The Myth of Mediocrity: Celebrating Talent in the Jewish Sector

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Adam Simon is the Director of Leadership Initiatives for the Charles and Lynn Schusterman Family Foundation.

This article first appeared in eJewish Philanthropy.

“There is nobody good out there.” “There is nobody to succeed me.”

For years, we have all heard that the “sky is falling” when it comes to Jewish professional talent.

The prevailing mindset seems to be that our sector lacks for any qualified, committed individuals and addressing that challenge will take significant time and effort.

This narrative perpetuates a harmful myth that there is a pervasive dearth of talent in the Jewish community, which is simply not true. I propose that instead of short-changing ourselves by arbitrarily painting the entire Jewish professional force as mediocre, we instead focus on, celebrate and work to attract more of the many stars in our midst.

Take Jordan Fruchtman, the Chief Program Officer for Moishe House. In the last two years alone, Jordan has moved the organization’s headquarters to a new city while retaining almost every employee. He has led the effort to increase staff size by over 50 percent and has helped to increase the number of Moishe Houses from 47 to almost 80 with plans to reach 120, all while building Moishe House Without Walls, a non-house-based engagement model that is spreading throughout the world.

Jordan is one among countless passionate, dedicated and creative leaders currently rising through the Jewish lay and professional ranks. As one proof point from our experience at the Schusterman Family Foundation, we now receive four to five very strong applications for every available spot in one of our leadership programs.

While their style of leadership might not fit the traditional models we have grown to expect, these professionals are eager to lead and to do so in innovative, effective and collaborative ways. Indeed, in ways reflecting strategies that can help both longstanding institutions and emerging initiatives succeed in the 21st century global marketplace.

So what can we do to support the talent we do have? I am the first to advocate for strong investments in training and in pursuing best practices for creating great work cultures. And yet, there is something even more pressing and important we can start doing right now that is free in cost and immediate in effect. In our roles as bosses, board members, hiring managers and colleagues, we can unabashedly tout the promise of these individuals and put to bed any impending forecast of doom.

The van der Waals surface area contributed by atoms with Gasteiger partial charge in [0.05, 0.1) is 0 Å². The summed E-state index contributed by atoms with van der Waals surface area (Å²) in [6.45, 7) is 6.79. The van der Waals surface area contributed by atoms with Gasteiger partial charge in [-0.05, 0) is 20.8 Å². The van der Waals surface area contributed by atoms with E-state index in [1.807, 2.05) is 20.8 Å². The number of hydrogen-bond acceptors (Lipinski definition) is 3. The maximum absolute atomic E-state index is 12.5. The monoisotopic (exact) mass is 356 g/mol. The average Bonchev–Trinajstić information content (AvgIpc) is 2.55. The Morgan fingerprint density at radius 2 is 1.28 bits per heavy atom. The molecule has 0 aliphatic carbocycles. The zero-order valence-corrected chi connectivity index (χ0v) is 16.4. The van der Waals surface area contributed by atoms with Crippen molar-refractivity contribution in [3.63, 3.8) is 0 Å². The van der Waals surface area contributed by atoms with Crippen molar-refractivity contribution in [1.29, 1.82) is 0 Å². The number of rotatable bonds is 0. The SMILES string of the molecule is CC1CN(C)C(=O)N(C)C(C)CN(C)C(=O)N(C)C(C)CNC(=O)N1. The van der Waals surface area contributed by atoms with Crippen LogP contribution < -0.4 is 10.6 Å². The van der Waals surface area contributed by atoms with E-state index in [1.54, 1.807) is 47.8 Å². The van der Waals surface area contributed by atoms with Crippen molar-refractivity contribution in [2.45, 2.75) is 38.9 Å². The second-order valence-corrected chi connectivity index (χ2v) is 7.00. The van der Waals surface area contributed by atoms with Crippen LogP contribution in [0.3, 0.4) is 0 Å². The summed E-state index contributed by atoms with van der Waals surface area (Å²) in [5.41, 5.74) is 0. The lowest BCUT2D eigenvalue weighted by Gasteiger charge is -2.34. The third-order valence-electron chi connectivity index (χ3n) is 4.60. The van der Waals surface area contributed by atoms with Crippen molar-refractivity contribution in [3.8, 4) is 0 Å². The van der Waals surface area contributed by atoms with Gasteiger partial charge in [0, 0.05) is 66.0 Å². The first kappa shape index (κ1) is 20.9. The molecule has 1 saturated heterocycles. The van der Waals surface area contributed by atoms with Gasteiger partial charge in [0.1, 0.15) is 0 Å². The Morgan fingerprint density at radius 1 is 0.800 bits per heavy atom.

Celebrating our top talent in this way will yield two important results.

First, as Dan Heath, author of the best-selling novel Switch, explains: by focusing solely on crises or weaknesses in a system, we only manage to perpetuate their negative effect. Instead, to jumpstart immediate and scalable change, we should be turning our attention to the strongest points of a system so that they might be replicated and embraced as the new standard. Yoni Heilman, Executive Director of TAMID, recently wrote about how he has applied Dan Heath’s theory to his own organization and has swapped a crisis mentality for one focused on scaling successes.

Second, great talent begets great talent. Smart, capable individuals have the potential to attract their smart, capable peers. The problem is that they can’t do it in a doom-and-gloom environment. As of now, our tendency to talk about the weak state of Jewish professionals is creating an image that stands not only in contrast to the one frequently found on the ground, but in direct opposition to the one being formed by these young leaders – namely that the Jewish sector can be a place for those at the top of their game.

I admit that I see the clouds too. Evidence suggests our sector will need thousands more talented leaders in the coming years; what training we do offer is often misaligned with the evolving skill set needed to lead; and I often hear skepticism that a talented private sector technology or business professional would ever want to work in the Jewish community. (For more on the challenges and what we can do to address them, check out the Jewish Leadership Pipelines Alliance Report.)

Yet, these realities need only be fleeting so long as we take the opportunity to create an environment that attracts qualified, passionate leaders to for-purpose work. This starts with celebrating and acknowledging the exceptional people we already have. As Gali Cooks, the Executive Director of the Jewish Leadership Pipelines Alliance says, we need to kvell more and kvetch less.

So let’s start now. Over the next several months, in the interest of drawing attention to our bright spots, we will be featuring thought pieces from young Jewish leaders like Jordan currently participating in the Schusterman Fellowship. The Fellowship launched this past spring in order to provide individuals committed to Jewish communal leadership access to a rigorous and customized professional development journey.

Through this series, we hope to share our view of the horizon and offer a glimpse of the kinds of leaders in our midst who are approaching their work with inspiring levels of care, strategy and heart. I have no doubt that their thought-provoking pieces will show that the sun is shining after all.